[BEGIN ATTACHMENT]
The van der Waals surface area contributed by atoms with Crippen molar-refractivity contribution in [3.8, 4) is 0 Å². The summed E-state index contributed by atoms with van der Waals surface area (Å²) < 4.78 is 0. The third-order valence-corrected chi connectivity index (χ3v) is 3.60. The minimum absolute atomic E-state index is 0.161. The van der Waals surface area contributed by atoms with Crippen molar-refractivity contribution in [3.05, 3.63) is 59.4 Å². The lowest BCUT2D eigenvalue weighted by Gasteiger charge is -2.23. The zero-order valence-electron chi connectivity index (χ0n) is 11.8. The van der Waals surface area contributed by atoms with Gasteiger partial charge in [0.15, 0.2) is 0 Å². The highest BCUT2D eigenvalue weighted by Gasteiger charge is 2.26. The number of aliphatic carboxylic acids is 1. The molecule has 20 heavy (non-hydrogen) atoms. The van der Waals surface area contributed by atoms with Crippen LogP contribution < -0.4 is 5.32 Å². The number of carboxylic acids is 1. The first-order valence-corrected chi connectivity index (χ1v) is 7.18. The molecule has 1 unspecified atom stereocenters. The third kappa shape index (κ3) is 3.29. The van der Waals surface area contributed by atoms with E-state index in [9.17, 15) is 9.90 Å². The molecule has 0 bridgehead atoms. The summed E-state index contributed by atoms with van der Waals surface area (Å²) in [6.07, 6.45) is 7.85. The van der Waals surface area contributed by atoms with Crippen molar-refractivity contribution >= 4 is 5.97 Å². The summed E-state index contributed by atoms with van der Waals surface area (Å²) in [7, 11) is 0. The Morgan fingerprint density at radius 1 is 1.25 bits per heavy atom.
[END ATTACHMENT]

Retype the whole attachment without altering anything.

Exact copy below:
The van der Waals surface area contributed by atoms with Crippen molar-refractivity contribution in [3.8, 4) is 0 Å². The summed E-state index contributed by atoms with van der Waals surface area (Å²) < 4.78 is 0. The third-order valence-corrected chi connectivity index (χ3v) is 3.60. The minimum absolute atomic E-state index is 0.161. The van der Waals surface area contributed by atoms with Crippen molar-refractivity contribution in [3.05, 3.63) is 59.4 Å². The lowest BCUT2D eigenvalue weighted by Gasteiger charge is -2.23. The zero-order valence-electron chi connectivity index (χ0n) is 11.8. The van der Waals surface area contributed by atoms with Gasteiger partial charge in [0.15, 0.2) is 0 Å². The highest BCUT2D eigenvalue weighted by Gasteiger charge is 2.26. The number of aliphatic carboxylic acids is 1. The molecule has 20 heavy (non-hydrogen) atoms. The van der Waals surface area contributed by atoms with Crippen LogP contribution < -0.4 is 5.32 Å². The number of carboxylic acids is 1. The first-order valence-corrected chi connectivity index (χ1v) is 7.18. The molecule has 1 unspecified atom stereocenters. The third kappa shape index (κ3) is 3.29. The van der Waals surface area contributed by atoms with E-state index in [9.17, 15) is 9.90 Å². The molecule has 0 bridgehead atoms. The summed E-state index contributed by atoms with van der Waals surface area (Å²) in [6.07, 6.45) is 7.85. The van der Waals surface area contributed by atoms with Crippen molar-refractivity contribution >= 4 is 5.97 Å². The summed E-state index contributed by atoms with van der Waals surface area (Å²) in [7, 11) is 0. The Morgan fingerprint density at radius 1 is 1.25 bits per heavy atom.